- usually comes in small handy packages that are neat and easy to use
- all of the ingredients of single dose of coffee creamer are well balanced and adjusted to taste
- can provide any food with full-bodied milk taste and long-lasting flavor
- there are many varieties and kinds of coffee creamer available, so even people with milk intolerance can enjoy certain kinds of coffee creamers without the risk of health damage
- long shelf-life and ease of storage
- lower production cost
- can contain Trans fats, which increase cholesterol levels and can have harmful effects
- not all the coffee creamers are security safe, meaning that certain powdered coffee creamers are flammable. Even though the risk of catching fire with coffee creamer is minimal, there is still a possibility for misfortune to occur.
- can add up to caloric daily input if their use is not properly monitored, however this may apply to any food
- not a part of healthy diet and therefore cannot be used extensively without making negative impact on health
- it should be noted that coffee creamer is mostly industrially produced product which contains little benefit for health and those main function is to whiten and/or sweeten warm and hot beverages.
Use of creamers
The main use of coffee creamer is to add to coffee or tea in order to make it less plain or to give it a better taste, however it does not stop there.
Non-dairy coffee creamers are used for many other purposes apart from whitening coffee or tea. For example coffee creamers used in ice cream production, in seasoning’s, in instant cereals and powder drinks, also soups, instant noodles and bakery products. The extensive use of coffee creamer in baking industry is stipulated by intense flavour and taste.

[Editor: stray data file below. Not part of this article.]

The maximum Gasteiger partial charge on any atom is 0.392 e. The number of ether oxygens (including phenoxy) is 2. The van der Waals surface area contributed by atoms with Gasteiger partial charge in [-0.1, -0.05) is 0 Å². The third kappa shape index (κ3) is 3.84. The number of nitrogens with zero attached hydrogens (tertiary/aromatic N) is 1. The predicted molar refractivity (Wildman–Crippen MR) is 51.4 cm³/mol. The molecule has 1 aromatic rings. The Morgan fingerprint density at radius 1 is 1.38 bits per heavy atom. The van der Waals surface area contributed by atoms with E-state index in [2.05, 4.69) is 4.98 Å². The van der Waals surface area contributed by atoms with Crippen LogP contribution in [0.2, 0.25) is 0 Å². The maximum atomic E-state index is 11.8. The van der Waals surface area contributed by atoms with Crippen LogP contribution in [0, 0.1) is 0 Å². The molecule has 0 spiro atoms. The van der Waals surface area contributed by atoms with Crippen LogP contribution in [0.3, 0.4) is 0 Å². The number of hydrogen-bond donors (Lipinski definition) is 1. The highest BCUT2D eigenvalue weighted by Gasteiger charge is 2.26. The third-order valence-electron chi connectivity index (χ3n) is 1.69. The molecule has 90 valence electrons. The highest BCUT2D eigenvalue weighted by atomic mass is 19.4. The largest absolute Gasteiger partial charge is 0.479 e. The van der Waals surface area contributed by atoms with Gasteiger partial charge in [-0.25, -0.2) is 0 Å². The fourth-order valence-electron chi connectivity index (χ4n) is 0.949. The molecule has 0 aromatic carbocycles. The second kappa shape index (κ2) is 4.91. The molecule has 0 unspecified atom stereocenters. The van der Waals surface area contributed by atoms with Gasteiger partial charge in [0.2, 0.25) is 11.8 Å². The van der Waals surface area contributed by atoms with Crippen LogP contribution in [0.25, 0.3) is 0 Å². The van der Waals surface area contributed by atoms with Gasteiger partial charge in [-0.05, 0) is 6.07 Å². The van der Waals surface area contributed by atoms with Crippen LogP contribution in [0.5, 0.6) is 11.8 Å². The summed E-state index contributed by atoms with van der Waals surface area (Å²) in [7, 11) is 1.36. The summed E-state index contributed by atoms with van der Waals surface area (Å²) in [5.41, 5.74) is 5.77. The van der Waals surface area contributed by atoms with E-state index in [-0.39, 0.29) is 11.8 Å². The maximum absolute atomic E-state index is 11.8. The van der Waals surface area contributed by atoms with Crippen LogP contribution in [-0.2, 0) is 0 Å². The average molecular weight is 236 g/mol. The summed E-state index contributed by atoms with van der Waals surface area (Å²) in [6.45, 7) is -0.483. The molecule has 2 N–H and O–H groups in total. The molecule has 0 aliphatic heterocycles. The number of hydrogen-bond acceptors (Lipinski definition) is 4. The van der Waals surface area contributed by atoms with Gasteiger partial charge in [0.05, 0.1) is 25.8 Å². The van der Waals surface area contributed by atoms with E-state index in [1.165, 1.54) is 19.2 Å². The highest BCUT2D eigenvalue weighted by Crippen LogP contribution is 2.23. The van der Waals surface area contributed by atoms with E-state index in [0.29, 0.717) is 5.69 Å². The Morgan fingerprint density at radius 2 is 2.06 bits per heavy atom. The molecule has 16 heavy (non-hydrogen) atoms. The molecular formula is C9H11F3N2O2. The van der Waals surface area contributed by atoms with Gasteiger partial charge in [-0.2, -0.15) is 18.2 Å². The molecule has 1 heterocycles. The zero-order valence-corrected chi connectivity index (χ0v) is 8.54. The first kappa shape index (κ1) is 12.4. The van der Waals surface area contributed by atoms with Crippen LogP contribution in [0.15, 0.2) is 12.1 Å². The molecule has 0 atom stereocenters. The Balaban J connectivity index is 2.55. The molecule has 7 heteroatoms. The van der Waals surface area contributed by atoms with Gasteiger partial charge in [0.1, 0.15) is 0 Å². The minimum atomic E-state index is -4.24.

Apart from the culinary use, powder version of coffee creamer is potentially explosive when thickly dusted in the air, therefore it is often used in film making industry for explosion purpose. When on action film set, coffee creamer might provide film makers with cheap and reliable explosive agent.
Another use of coffee creamer might lie in its ability to whiten clothes, which is frequently used by mixing coffee creamer with water to make a soaking liquid.
Coffee creamer is also known to be used in extensively fishing industry, in de-foaming fish tanks in particular.=
Another interesting use of coffee creamer is making fake snow for televisions shows and movies.
Home made or industrial?
There have been so many debates about potentially harmful effects that may occur by continuous use of industrially fabricated coffee creamers that large number of people felt obliged to propose healthier and cheaper alternative to coffee creamer.
Many talented people were posting recipes of their own on the internet and those home-made coffee creamer recipes have gained enormous popularity on blogosphere and on specialized culinary web sites.
Nowadays, anyone internet user or a blog writer can post their coffee creamers’ recipes accompanied by photo and description by simply making use of existing web technology.